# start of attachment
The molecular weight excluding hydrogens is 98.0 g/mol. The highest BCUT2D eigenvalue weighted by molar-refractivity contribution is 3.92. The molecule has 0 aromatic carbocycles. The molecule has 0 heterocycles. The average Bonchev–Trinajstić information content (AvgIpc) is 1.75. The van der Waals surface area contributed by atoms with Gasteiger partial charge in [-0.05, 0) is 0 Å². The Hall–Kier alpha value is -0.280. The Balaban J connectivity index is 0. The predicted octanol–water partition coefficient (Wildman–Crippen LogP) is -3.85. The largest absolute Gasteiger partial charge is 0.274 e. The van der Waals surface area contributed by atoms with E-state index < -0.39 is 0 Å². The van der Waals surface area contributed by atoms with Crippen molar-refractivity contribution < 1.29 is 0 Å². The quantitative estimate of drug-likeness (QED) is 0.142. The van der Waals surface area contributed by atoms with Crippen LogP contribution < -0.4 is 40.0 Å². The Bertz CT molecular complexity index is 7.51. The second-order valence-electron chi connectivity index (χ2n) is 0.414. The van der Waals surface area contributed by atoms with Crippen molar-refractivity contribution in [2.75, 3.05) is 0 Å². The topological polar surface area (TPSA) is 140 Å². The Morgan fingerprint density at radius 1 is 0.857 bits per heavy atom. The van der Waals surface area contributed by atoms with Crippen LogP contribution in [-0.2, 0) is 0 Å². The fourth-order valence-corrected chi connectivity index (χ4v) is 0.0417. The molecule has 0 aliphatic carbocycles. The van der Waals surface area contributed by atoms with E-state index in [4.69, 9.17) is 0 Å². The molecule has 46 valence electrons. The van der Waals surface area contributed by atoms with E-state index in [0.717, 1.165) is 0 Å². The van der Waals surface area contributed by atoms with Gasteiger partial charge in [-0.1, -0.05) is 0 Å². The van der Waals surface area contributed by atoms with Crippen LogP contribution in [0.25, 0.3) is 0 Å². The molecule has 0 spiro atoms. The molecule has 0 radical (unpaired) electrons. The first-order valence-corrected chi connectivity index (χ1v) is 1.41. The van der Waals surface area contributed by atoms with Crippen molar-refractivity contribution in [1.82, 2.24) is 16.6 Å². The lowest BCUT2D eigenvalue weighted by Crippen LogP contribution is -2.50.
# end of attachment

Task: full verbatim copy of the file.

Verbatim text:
The molecular weight excluding hydrogens is 98.0 g/mol. The highest BCUT2D eigenvalue weighted by molar-refractivity contribution is 3.92. The molecule has 0 aromatic carbocycles. The molecule has 0 heterocycles. The average Bonchev–Trinajstić information content (AvgIpc) is 1.75. The van der Waals surface area contributed by atoms with Gasteiger partial charge in [-0.05, 0) is 0 Å². The Hall–Kier alpha value is -0.280. The Balaban J connectivity index is 0. The predicted octanol–water partition coefficient (Wildman–Crippen LogP) is -3.85. The largest absolute Gasteiger partial charge is 0.274 e. The van der Waals surface area contributed by atoms with E-state index < -0.39 is 0 Å². The van der Waals surface area contributed by atoms with Crippen molar-refractivity contribution < 1.29 is 0 Å². The quantitative estimate of drug-likeness (QED) is 0.142. The van der Waals surface area contributed by atoms with Crippen LogP contribution < -0.4 is 40.0 Å². The Bertz CT molecular complexity index is 7.51. The second-order valence-electron chi connectivity index (χ2n) is 0.414. The van der Waals surface area contributed by atoms with Crippen molar-refractivity contribution in [2.75, 3.05) is 0 Å². The topological polar surface area (TPSA) is 140 Å². The Morgan fingerprint density at radius 1 is 0.857 bits per heavy atom. The van der Waals surface area contributed by atoms with Crippen LogP contribution in [-0.2, 0) is 0 Å². The fourth-order valence-corrected chi connectivity index (χ4v) is 0.0417. The molecule has 0 aliphatic carbocycles. The van der Waals surface area contributed by atoms with E-state index in [4.69, 9.17) is 0 Å². The molecule has 46 valence electrons. The van der Waals surface area contributed by atoms with E-state index in [0.717, 1.165) is 0 Å². The van der Waals surface area contributed by atoms with Gasteiger partial charge in [-0.1, -0.05) is 0 Å². The van der Waals surface area contributed by atoms with Crippen LogP contribution in [0.25, 0.3) is 0 Å². The molecule has 0 spiro atoms. The molecule has 0 radical (unpaired) electrons. The first-order valence-corrected chi connectivity index (χ1v) is 1.41. The van der Waals surface area contributed by atoms with Crippen molar-refractivity contribution in [1.82, 2.24) is 16.6 Å². The lowest BCUT2D eigenvalue weighted by Crippen LogP contribution is -2.50.